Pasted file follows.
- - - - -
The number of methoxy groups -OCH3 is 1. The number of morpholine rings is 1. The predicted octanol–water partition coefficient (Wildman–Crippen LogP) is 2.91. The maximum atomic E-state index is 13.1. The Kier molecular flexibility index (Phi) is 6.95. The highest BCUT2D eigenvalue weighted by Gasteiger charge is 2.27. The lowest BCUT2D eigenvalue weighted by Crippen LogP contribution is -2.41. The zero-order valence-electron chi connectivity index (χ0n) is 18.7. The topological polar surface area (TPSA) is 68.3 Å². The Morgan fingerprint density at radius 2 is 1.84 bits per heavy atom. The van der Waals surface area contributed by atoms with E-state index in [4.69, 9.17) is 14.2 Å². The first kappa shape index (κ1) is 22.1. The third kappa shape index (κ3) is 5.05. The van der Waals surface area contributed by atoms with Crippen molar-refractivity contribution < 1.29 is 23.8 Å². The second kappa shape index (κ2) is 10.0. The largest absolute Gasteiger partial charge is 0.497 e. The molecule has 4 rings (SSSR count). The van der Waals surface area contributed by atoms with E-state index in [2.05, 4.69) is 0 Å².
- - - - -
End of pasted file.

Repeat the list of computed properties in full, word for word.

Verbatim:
The number of methoxy groups -OCH3 is 1. The number of morpholine rings is 1. The predicted octanol–water partition coefficient (Wildman–Crippen LogP) is 2.91. The maximum atomic E-state index is 13.1. The Kier molecular flexibility index (Phi) is 6.95. The highest BCUT2D eigenvalue weighted by Gasteiger charge is 2.27. The lowest BCUT2D eigenvalue weighted by Crippen LogP contribution is -2.41. The zero-order valence-electron chi connectivity index (χ0n) is 18.7. The topological polar surface area (TPSA) is 68.3 Å². The Morgan fingerprint density at radius 2 is 1.84 bits per heavy atom. The van der Waals surface area contributed by atoms with E-state index in [4.69, 9.17) is 14.2 Å². The first kappa shape index (κ1) is 22.1. The third kappa shape index (κ3) is 5.05. The van der Waals surface area contributed by atoms with Crippen molar-refractivity contribution < 1.29 is 23.8 Å². The second kappa shape index (κ2) is 10.0. The largest absolute Gasteiger partial charge is 0.497 e. The molecule has 4 rings (SSSR count). The van der Waals surface area contributed by atoms with E-state index in [2.05, 4.69) is 0 Å².